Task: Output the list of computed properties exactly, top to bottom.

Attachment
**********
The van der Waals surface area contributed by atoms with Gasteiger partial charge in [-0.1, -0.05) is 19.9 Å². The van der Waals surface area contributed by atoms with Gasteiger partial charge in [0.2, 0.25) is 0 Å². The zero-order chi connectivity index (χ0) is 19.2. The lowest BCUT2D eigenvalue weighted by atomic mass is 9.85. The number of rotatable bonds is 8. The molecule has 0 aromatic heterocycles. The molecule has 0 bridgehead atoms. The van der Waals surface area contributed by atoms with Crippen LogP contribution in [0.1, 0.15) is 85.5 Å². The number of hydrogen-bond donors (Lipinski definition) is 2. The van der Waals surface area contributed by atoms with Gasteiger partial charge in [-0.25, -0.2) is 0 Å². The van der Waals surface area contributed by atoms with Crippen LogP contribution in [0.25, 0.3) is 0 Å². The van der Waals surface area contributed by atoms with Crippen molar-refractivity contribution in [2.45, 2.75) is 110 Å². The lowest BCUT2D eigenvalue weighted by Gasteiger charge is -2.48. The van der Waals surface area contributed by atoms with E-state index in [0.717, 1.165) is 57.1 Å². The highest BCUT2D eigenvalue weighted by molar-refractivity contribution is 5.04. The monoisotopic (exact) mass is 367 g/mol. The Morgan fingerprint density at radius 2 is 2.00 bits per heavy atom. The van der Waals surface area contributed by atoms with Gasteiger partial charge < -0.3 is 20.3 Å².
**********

The van der Waals surface area contributed by atoms with Gasteiger partial charge in [-0.1, -0.05) is 19.9 Å². The van der Waals surface area contributed by atoms with Gasteiger partial charge in [0.2, 0.25) is 0 Å². The zero-order chi connectivity index (χ0) is 19.2. The lowest BCUT2D eigenvalue weighted by atomic mass is 9.85. The number of rotatable bonds is 8. The molecule has 0 aromatic heterocycles. The molecule has 0 bridgehead atoms. The van der Waals surface area contributed by atoms with Crippen LogP contribution in [0.1, 0.15) is 85.5 Å². The number of hydrogen-bond donors (Lipinski definition) is 2. The van der Waals surface area contributed by atoms with Gasteiger partial charge in [-0.25, -0.2) is 0 Å². The van der Waals surface area contributed by atoms with Crippen LogP contribution in [0.25, 0.3) is 0 Å². The van der Waals surface area contributed by atoms with Crippen molar-refractivity contribution in [2.45, 2.75) is 110 Å². The lowest BCUT2D eigenvalue weighted by Gasteiger charge is -2.48. The van der Waals surface area contributed by atoms with E-state index in [0.717, 1.165) is 57.1 Å². The highest BCUT2D eigenvalue weighted by molar-refractivity contribution is 5.04. The monoisotopic (exact) mass is 367 g/mol. The Morgan fingerprint density at radius 2 is 2.00 bits per heavy atom. The van der Waals surface area contributed by atoms with Gasteiger partial charge < -0.3 is 20.3 Å².